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  1. Carbon-intensive industries have been the primary focus of attention for investors looking to reduce carbon-related risks in their portfolios. But these particular industries are only part of the picture. Institutional investors may want to look beyond the usual suspect carbon-intensive industries to better understand the end-to-end risks.

  2. Financial markets are increasingly edgy about prospects for the U.K. Parliament’s expected Dec. 11 vote on a Brexit deal with the European Union.

  3. Is my money helping solve the world’s problems or making them worse? An increasing number of the beneficiaries of public funds, globally, are asking such searching questions about where and how their retirement funds are invested. Understanding how investments have an impact on societal issues can be much more complex and difficult to identify for institutional investors.

  4. Is my convertible bond more like a stock or a bond? How can I identify convertible bonds offering protection from rising rates?

  5. Some observers are concerned that when the Bank of Japan (BOJ) eventually ends its ultra-easy monetary policy, it could hurt the Japanese stock market. Part of this concern stems from the fact that the BOJ’s unconventional monetary policy involves purchasing Japanese exchange-traded funds (ETFs).

  6. Will U.S. homeowners slow down the heady prepayment rate on their mortgages — even if interest rates remain unchanged, thus potentially harming returns of mortgage-backed securities (MBS) and extending the duration of these securities?

  7. The low size factor, or the premium that has been historically realized by investing in smaller sized companies over longer time periods, forms an integral component of many institutional portfolios. However, investors can choose different ways to making a low size allocation.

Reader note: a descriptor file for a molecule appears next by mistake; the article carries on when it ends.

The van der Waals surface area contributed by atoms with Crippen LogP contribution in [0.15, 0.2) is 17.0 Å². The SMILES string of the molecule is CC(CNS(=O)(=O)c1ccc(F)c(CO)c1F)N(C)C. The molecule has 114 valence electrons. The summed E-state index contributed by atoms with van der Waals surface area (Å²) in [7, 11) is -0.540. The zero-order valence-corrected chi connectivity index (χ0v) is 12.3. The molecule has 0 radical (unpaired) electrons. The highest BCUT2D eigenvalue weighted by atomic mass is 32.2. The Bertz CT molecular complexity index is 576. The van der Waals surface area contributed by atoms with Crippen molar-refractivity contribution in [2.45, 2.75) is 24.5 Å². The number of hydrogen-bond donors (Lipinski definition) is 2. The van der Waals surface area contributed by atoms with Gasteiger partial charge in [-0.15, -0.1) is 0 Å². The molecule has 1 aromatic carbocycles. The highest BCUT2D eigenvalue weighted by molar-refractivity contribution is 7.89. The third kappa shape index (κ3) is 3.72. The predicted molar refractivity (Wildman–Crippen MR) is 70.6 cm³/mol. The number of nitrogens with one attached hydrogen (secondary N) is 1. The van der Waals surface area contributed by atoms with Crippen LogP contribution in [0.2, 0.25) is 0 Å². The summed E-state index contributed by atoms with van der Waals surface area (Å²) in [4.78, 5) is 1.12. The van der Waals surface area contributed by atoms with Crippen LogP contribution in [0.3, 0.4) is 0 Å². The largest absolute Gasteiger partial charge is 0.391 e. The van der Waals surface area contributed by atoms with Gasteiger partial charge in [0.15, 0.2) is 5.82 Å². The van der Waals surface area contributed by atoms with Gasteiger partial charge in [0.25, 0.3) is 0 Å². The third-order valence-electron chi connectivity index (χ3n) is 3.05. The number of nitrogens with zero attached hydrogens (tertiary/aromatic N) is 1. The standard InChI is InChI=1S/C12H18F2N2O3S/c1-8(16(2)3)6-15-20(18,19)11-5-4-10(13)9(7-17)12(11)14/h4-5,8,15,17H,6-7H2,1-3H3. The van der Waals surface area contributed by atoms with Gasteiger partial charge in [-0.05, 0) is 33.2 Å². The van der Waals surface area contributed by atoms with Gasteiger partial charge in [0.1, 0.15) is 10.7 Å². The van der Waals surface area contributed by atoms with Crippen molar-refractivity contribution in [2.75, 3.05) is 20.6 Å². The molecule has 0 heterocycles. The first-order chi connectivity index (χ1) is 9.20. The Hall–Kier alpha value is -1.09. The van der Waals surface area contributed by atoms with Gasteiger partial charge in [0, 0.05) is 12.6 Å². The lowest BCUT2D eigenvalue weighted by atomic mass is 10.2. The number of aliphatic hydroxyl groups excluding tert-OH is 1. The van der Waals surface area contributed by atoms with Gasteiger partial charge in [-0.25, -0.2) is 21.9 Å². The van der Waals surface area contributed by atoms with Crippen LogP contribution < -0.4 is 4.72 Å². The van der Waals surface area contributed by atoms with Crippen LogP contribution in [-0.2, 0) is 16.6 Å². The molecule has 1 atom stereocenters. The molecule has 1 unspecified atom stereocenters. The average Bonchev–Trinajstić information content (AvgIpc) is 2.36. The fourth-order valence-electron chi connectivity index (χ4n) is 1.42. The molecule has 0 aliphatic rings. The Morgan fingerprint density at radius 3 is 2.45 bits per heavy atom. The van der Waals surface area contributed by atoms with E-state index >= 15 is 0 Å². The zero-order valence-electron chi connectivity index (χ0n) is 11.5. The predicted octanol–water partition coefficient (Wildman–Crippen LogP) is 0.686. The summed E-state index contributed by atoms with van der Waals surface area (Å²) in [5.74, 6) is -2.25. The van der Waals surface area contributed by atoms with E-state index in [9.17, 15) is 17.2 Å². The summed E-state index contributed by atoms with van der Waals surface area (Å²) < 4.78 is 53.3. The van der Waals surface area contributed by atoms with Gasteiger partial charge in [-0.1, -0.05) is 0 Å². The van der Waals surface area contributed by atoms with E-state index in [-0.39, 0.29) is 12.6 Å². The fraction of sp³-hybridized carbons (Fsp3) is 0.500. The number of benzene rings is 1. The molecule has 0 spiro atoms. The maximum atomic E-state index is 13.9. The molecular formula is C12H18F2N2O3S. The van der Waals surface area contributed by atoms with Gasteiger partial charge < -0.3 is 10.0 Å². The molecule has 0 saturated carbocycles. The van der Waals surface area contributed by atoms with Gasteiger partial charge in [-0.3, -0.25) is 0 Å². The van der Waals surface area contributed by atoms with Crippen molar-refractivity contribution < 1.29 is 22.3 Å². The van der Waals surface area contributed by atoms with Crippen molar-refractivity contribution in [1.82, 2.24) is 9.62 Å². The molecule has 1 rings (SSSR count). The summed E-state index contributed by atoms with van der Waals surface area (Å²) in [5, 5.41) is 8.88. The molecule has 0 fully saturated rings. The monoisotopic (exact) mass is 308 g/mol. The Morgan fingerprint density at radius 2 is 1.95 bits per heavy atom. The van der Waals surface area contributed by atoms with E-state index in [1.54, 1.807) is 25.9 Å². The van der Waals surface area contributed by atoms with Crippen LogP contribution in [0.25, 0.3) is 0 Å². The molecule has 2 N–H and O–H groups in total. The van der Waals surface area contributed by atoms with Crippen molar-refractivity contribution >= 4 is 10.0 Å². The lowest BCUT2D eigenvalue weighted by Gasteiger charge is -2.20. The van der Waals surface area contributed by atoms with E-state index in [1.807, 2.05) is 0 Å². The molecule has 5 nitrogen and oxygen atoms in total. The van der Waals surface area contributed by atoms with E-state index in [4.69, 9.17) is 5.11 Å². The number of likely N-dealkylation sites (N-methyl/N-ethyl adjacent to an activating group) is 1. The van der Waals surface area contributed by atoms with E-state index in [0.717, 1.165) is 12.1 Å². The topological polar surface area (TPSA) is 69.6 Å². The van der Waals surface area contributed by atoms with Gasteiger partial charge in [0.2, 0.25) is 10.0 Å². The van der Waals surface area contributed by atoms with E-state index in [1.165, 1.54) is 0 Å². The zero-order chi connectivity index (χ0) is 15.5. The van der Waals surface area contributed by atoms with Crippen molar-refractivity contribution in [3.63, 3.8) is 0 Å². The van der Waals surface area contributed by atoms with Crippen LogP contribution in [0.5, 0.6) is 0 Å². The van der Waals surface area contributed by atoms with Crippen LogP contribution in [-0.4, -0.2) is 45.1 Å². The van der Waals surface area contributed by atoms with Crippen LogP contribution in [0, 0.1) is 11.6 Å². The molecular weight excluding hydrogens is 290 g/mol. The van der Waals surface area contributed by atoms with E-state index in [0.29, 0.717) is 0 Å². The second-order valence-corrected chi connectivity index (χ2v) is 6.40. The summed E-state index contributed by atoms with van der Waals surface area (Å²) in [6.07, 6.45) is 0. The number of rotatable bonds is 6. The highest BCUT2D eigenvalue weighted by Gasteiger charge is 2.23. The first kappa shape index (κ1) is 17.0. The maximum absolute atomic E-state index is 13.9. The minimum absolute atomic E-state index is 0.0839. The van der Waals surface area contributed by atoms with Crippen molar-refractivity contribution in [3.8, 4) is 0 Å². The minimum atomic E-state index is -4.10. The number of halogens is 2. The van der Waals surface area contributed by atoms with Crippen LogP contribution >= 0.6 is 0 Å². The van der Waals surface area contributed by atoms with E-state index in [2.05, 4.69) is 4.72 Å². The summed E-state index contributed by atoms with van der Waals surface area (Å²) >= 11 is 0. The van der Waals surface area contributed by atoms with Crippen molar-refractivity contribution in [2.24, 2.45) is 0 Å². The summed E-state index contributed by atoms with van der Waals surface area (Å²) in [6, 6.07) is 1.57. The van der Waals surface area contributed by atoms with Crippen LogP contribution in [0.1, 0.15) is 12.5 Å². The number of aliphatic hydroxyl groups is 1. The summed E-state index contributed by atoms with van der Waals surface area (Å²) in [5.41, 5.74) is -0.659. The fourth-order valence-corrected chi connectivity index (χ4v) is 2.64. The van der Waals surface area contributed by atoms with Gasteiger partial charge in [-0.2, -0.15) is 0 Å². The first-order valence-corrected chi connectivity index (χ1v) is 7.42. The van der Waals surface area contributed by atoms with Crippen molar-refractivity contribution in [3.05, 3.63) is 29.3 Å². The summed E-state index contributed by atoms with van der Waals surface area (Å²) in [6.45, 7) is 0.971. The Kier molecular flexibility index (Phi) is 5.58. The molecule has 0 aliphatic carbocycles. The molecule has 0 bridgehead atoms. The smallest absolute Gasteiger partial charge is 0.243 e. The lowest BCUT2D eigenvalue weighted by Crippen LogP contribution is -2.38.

8. As the China A shares market has evolved, investors have faced new choices. They can continue with broad allocations to the emerging markets (EM), choose slightly narrower allocations to China and other specific EM countries or consider targeted investments within China through a variety of means.

  9. Credit spreads and debt issuance are at historical levels, as credit markets show signs of overheating. History has shown that following an overheated credit market, long-term credit returns have been generally weaker, in absolute terms and relative to U.S. Treasurys; particularly for high yield (HY). Given the intensity of past credit binge hangovers, long-term investors may want to review their current asset allocation strategies.

  10. Chinese equity prices have hardly been music to investors’ ears so far in 2018. The MSCI China A Onshore IMI Index — the broadest MSCI A shares index designed to represent the performance of the overall A shares market — has declined more than 25% in local currency terms through Oct. 31, 2018. Were there factors in this market that outperformed?

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